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Seasonal and interannual variability of phytoplankton abundance and community composition on the Central Coast of California

Alex Barth, Ryan K. Walter, Ian Robbins, Alexis Pasulka*

*Corresponding author:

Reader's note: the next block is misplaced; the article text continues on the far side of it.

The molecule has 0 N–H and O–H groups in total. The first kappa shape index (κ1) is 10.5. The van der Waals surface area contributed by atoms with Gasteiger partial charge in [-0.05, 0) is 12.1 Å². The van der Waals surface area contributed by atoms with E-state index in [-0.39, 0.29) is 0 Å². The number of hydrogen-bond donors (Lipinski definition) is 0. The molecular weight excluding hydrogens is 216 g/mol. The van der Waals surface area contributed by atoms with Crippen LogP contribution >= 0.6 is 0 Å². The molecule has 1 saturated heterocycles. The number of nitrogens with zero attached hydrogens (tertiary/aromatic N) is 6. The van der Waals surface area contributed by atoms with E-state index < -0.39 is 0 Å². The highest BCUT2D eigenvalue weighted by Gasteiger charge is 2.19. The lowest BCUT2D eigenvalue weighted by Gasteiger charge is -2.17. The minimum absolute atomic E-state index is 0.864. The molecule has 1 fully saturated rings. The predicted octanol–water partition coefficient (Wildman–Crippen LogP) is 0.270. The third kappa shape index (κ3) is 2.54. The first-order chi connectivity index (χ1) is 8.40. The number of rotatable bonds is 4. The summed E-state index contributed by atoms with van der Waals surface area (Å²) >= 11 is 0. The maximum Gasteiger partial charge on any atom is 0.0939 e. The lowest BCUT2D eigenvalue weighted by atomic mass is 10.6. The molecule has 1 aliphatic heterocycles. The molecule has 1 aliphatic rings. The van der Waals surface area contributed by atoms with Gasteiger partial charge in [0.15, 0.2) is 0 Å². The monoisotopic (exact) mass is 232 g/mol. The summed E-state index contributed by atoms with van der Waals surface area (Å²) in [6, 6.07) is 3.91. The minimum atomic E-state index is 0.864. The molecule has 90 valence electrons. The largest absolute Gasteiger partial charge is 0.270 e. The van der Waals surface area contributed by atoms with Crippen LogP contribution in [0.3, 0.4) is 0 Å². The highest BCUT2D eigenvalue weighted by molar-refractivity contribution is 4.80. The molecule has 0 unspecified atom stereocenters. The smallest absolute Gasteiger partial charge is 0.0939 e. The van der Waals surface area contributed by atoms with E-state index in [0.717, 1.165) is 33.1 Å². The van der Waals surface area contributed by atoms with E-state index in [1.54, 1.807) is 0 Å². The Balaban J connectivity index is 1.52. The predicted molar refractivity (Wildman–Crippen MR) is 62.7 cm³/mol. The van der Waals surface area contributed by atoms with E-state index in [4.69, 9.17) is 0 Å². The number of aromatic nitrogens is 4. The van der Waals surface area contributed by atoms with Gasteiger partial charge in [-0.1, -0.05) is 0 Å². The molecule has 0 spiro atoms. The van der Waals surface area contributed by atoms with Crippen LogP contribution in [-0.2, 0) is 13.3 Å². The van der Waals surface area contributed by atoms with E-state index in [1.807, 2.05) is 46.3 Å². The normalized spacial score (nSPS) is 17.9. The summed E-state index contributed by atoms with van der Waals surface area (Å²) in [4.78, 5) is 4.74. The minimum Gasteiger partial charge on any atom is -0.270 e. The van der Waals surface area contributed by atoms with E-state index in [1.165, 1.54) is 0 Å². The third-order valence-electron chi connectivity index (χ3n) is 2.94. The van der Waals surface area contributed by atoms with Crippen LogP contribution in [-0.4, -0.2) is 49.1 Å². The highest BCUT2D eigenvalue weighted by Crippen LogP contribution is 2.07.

ABSTRACT: Variations in the abundance and composition of phytoplankton greatly impact ecosystem structure and function. Within the California Current System (CCS), phytoplankton community structure is tightly coupled to seasonal variability in wind-driven coastal upwelling, a process that drives changes to coastal water temperatures and nutrient concentrations. Based on approximately a decade (2008–2018) of weekly phytoplankton measurements, this study provides the first characterization of the seasonal and interannual variability of phytoplankton abundance and composition in San Luis Obispo (SLO) Bay, an understudied region within the CCS. Overall, the average year seasonality of phytoplankton in SLO Bay mirrored that of the larger CCS; diatoms dominated the community during the spring upwelling season, whereas dinoflagellates dominated the community during the fall relaxation period. While we observed considerable interannual variability among phytoplankton taxa, of particular note was the absence of a fall dinoflagellate-dominated period from 2010–2013, followed by the return of the fall dinoflagellate-dominated period in 2014. This compositional shift coincided with a major phase shift of both the Pacific Decadal Oscillation (PDO) and North Pacific Gyre Oscillation (NPGO). In addition to exerting a strong influence on the seasonality of phytoplankton community succession and transition between diatom- and dinoflagellate-dominated periods, the state of both the PDO and NPGO also influenced the extent to which environmental conditions (temperature and upwelling winds) could predict community type. These results highlight the importance of long-term datasets and the consideration of large-scale climate patterns when assessing local ecosystem dynamics.